Seventeen years have passed, and the world has changed. Miami’s elite squad AMMO represents a new era of police work that threatens the old-school approach of Detectives Marcus Burnett and Mike Lowrey. Marcus wants to retire and Mike resists, but when he gets shot by mysterious biker Armando, the legend of Bulletproof Mike is destroyed.
Bad Boys for Life carries more emotional weight than Michael Bay’s Bad Boys and Bad Boys II, confronting mortality, aging, and settling down. Despite the seriousness of its themes, filmmakers Adil El Arbi and Bilall Fallah created a sequel as fun, funny, and bombastic as its predecessors. The car chases, too, are key sequences in the film’s storytelling.
For the plot of Bad Boys for Life, Adil and Bilall drew inspiration from one of Marcus’s new interests: telenovelas. They even cast telenovela stars Paola Núñez as Rita, head of AMMO and Mike’s love interest, and Kate del Castillo as sympathetic villain Isabel Aretas (“La Bruja”), the mother of Armando Aretas (Jacob Scipio). Mother and son are intent on killing Mike, and as the film descends into melodrama, it goes full soap opera, revealing shocking secrets about their past. Adil and Bilall inject Michael Bay’s love of excess into the film’s emotion, leaving their mark on the franchise by preserving the action and the camaraderie in Bay’s films while expanding on a beloved formula.
Though times and circumstances have evolved, Bad Boys for Life opens with a chase that lets us know Mike and Marcus’s relationship remains unchanged. The pair squabble like an old married couple, and Marcus, who ruins Mike’s car in every film, threatens to vomit in his 911. After that disaster is averted, he instead dents the Porsche’s door after opening it against a fire hydrant. Compared to previous installments in the series, only their destination feels different: we soon find that Mike and Marcus were speeding toward a hospital to meet Marcus’s first grandchild.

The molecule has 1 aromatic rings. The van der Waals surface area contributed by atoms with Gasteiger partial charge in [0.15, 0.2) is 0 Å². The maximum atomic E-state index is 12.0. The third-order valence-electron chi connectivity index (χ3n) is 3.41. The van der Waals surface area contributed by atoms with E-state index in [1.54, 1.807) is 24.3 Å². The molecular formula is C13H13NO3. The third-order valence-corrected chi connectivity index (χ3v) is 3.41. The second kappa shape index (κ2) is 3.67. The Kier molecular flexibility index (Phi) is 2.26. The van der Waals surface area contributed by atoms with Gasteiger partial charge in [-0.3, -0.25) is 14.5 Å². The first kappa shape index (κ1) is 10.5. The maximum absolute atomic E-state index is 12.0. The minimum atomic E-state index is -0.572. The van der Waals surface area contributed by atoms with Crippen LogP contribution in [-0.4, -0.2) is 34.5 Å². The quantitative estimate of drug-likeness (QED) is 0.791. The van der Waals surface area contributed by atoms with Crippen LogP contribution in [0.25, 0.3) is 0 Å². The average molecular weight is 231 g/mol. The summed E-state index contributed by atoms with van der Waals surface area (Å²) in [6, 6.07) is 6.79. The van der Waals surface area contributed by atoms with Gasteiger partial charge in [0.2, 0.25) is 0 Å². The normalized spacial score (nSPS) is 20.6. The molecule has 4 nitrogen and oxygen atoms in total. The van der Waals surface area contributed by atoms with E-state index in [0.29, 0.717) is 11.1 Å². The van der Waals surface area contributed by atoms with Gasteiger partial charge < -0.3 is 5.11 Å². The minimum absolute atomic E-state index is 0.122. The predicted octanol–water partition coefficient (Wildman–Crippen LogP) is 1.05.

The true star of the movie’s chase is Mike’s 2020 Porsche 911 Carrera 4S, a nod to the black Porsche 911 Turbo that Mike once drove down a runway in pursuit of an AC Cobra in the original Bad Boys. This sequence feels more like a commercial than a car chase, but it is a pleasure to hear Mike and Marcus banter again, and to see how the new Porsche moves. “Even the Batmobile doesn’t hold the road like this,” Mike brags as he sells us the car, showing off what it can do as he drifts to avoid a tour bus and drives in reverse to evade the cops.
Porsche went all out for the scene and rented an airport to reenact the chase so the would be audio just right. Both the runway and the car were outfitted with mics to pick up on the sounds of the car. The filmmakers recorded the car’s doors opening and closing, the snap of seat belts, windows rolling up and down; they even added sand to the tarmac to replicate Mike’s car driving along Miami beach. When you hear the car in the film, you’re truly listening to the Porsche and its 443-hp flat-six engine.
The 911 isn’t the film’s only impressive ride. Armando hunts Mike on a lethal-looking 2017 Yamaha MT-09 SP. AMMO’s shrimp van (“the Crawdaddy”) is another Easter egg for Bad Boys fans that homages the Coachman Tile Inc. surveillance truck from Bad Boys II. The car shop that AMMO and Mike stake out (and then turn into a chaotic shootout) displays plenty of ‘70s classic cars, including but not limited to a 1977 Cadillac Eldorado, a 1973 Chevrolet Caprice Classic, 1978 Chevrolet Impala, a 1977 Buick Electra 225. And then there’s Marcus’s family car: a tacky gold Nissan Quest that meets a grim fate.
Mike’s and Marcus’s driving styles tell us plenty about them. In the Nissan Quest, Marcus embarrasses Mike by driving slower than the speed limit, even letting a Prius pass them. Thankfully, Mike moves a little faster, and he’s in the driver’s seat for the big chase that brings together most of the film’s major players and pits Mike, Marcus, and AMMO against Armando and one of his employees, Nicky Jam’s Zway-Lo.